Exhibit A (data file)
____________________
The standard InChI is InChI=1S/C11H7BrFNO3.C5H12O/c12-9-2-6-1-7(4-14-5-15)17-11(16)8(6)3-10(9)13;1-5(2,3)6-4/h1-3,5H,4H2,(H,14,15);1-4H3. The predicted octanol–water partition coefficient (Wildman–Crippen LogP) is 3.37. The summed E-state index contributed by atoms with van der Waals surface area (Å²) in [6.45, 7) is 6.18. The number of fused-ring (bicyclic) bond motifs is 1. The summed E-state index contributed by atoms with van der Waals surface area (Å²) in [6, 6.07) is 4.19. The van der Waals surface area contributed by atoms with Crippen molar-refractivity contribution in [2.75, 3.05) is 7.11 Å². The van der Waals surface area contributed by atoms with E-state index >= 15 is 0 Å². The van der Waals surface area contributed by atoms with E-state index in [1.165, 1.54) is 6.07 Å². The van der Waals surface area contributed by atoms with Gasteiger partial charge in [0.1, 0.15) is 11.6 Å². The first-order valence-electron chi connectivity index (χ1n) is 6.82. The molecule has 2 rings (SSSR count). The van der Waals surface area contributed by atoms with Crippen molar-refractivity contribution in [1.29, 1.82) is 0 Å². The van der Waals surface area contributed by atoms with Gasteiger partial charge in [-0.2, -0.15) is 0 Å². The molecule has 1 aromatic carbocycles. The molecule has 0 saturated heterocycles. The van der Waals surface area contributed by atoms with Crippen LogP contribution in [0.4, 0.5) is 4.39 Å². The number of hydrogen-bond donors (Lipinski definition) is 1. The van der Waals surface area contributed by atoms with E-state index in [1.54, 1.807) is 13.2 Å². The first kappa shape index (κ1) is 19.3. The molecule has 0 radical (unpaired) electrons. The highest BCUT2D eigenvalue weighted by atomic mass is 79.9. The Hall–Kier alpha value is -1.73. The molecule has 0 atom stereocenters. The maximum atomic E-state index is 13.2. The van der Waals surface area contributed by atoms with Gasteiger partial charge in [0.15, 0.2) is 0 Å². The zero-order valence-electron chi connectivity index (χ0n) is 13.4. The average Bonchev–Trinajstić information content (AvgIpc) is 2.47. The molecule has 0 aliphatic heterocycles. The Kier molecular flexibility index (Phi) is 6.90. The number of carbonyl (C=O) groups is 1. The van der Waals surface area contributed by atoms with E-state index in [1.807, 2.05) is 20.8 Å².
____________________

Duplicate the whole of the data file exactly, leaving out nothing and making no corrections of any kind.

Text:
The standard InChI is InChI=1S/C11H7BrFNO3.C5H12O/c12-9-2-6-1-7(4-14-5-15)17-11(16)8(6)3-10(9)13;1-5(2,3)6-4/h1-3,5H,4H2,(H,14,15);1-4H3. The predicted octanol–water partition coefficient (Wildman–Crippen LogP) is 3.37. The summed E-state index contributed by atoms with van der Waals surface area (Å²) in [6.45, 7) is 6.18. The number of fused-ring (bicyclic) bond motifs is 1. The summed E-state index contributed by atoms with van der Waals surface area (Å²) in [6, 6.07) is 4.19. The van der Waals surface area contributed by atoms with Crippen molar-refractivity contribution in [2.75, 3.05) is 7.11 Å². The van der Waals surface area contributed by atoms with E-state index >= 15 is 0 Å². The van der Waals surface area contributed by atoms with E-state index in [1.165, 1.54) is 6.07 Å². The van der Waals surface area contributed by atoms with Gasteiger partial charge in [0.1, 0.15) is 11.6 Å². The first-order valence-electron chi connectivity index (χ1n) is 6.82. The molecule has 2 rings (SSSR count). The van der Waals surface area contributed by atoms with Crippen molar-refractivity contribution in [1.29, 1.82) is 0 Å². The van der Waals surface area contributed by atoms with Gasteiger partial charge in [-0.2, -0.15) is 0 Å². The molecule has 1 aromatic carbocycles. The molecule has 0 saturated heterocycles. The van der Waals surface area contributed by atoms with Crippen LogP contribution in [0.4, 0.5) is 4.39 Å². The number of hydrogen-bond donors (Lipinski definition) is 1. The van der Waals surface area contributed by atoms with E-state index in [1.54, 1.807) is 13.2 Å². The first kappa shape index (κ1) is 19.3. The molecule has 0 radical (unpaired) electrons. The highest BCUT2D eigenvalue weighted by atomic mass is 79.9. The Hall–Kier alpha value is -1.73. The molecule has 0 atom stereocenters. The maximum atomic E-state index is 13.2. The van der Waals surface area contributed by atoms with Gasteiger partial charge in [0.15, 0.2) is 0 Å². The zero-order valence-electron chi connectivity index (χ0n) is 13.4. The average Bonchev–Trinajstić information content (AvgIpc) is 2.47. The molecule has 0 aliphatic heterocycles. The Kier molecular flexibility index (Phi) is 6.90. The number of carbonyl (C=O) groups is 1. The van der Waals surface area contributed by atoms with E-state index in [1.807, 2.05) is 20.8 Å².